In order to make a definitive diagnosis it is then necessary to take a biopsy, following which a pathology test is carried out. It is not easy to take a good biopsy, and ‘false positive’ results are therefore not uncommon. One solution we have recently brought to market is a technology that uses existing MRI images in combination with ultrasound while the biopsy is in progress. This makes it possible to visualize the prostate and the tumor within it. A small electromagnet at the tip of the biopsy needle allows it to be guided with precision to the tumor tissue that can be seen in the merged MRI/ultrasound images.
Digital technologies have recently also made it possible to automate the way in which pathology tests are carried out – until today these tests have not been automated at all. Digital pathology makes it possible to record microscopic tissue images, to share them and even to obtain a digital second opinion.
If we look at genomics and the invention of targeted drugs, we can see that next-generation sequencing, or the unraveling of the entire DNA pattern or RNA pattern, for instance in cancerous tissue, is within reach. In combination with bio-informatics, we are already able to obtain some indication beforehand as to whether or not a therapy will work for a given patient because we are able to detect the activated biomolecular cancer mechanism.
In order to make a definitive diagnosis, it is essential that all the available information is brought together. Philips is currently developing software for an interdisciplinary tumor board, a kind of cockpit that can bring together MRI images, the images from digital pathology and genetic information, among other things, so that it becomes much easier to discuss, share and record outcomes. This kind of portal or app can be helpful for patients as well.
By providing specific and personal information about the diagnosis and the patients themselves – at their level of knowledge – it is possible for patients to read about the pros and cons of the various treatment options and to have them explained to them in their own time. This also gives them a chance to discuss the situation and the relevant information with their family and friends at a time that suits them. That is important because there is often a whole plethora of (surgical) treatment options and medicines from which the patient can choose. And in some cases it can even be better to do nothing at all for the time being; the ‘watchful waiting’ approach is sometimes adopted for mild forms of prostate cancer, for example.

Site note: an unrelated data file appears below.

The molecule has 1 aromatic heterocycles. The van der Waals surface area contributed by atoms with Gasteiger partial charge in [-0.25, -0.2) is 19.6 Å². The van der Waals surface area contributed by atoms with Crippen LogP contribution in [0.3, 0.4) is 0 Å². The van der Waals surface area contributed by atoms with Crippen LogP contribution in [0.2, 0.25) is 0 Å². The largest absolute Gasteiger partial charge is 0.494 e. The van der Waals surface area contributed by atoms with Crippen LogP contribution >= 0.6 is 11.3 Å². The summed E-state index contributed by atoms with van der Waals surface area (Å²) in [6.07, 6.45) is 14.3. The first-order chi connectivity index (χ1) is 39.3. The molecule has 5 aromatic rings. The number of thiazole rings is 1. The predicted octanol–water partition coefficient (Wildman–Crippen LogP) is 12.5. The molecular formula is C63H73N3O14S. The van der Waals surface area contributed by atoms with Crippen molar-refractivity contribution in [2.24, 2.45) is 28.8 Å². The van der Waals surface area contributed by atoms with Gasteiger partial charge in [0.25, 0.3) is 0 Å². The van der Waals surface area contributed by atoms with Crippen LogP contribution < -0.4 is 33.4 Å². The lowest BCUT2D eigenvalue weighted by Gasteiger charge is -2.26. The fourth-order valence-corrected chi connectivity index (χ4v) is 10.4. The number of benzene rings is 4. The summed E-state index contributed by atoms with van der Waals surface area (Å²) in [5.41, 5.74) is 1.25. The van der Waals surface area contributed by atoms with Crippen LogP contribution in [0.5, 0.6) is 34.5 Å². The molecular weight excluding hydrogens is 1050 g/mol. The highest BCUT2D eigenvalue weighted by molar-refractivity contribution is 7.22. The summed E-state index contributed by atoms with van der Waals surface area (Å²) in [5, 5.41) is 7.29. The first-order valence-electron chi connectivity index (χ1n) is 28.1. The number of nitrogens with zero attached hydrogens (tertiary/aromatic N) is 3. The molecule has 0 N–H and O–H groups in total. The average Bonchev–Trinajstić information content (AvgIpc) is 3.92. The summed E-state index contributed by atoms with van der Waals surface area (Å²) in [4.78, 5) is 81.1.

Treatment: Less Invasive Forms of Therapy
New developments make it possible to use less invasive forms of treatment. One example is ablation. This involves using high-intensity focused ultrasound to heat the tumor tissue to such an extent that the proteins become denatured and die. MR images can be taken while this is being done, thus making it possible to very accurately target the area to be treated in the tumor tissue.
Another minimally invasive treatment method that has become available on the market is image-guided trans-arterial chemio-embolization. This method uses the existing catheter lab set-up that is commonly used for endovascular treatments. Tumors attach themselves to the regular blood flow with their own feeding vessels, in order to grow faster. Embolization is a technique where an image-guided catheter is inserted into these newly created blood vessels so that a highly concentrated chemo agent can be applied loco-regionally. The treated region is subsequently sealed via embolization to terminate the blood supply.
A very exciting new technology for treating tumors is image-guided radiation therapy. Philips is working together with Elekta and the University of Utrecht on the MR-LINAC – in which extremely precise MR imaging can be used to continuously adjust the radiation beam to compensate for any movement of, for instance, a tumor due to the patient breathing. It is hoped that this will ultimately help to reduce the damaging side effects of the treatment.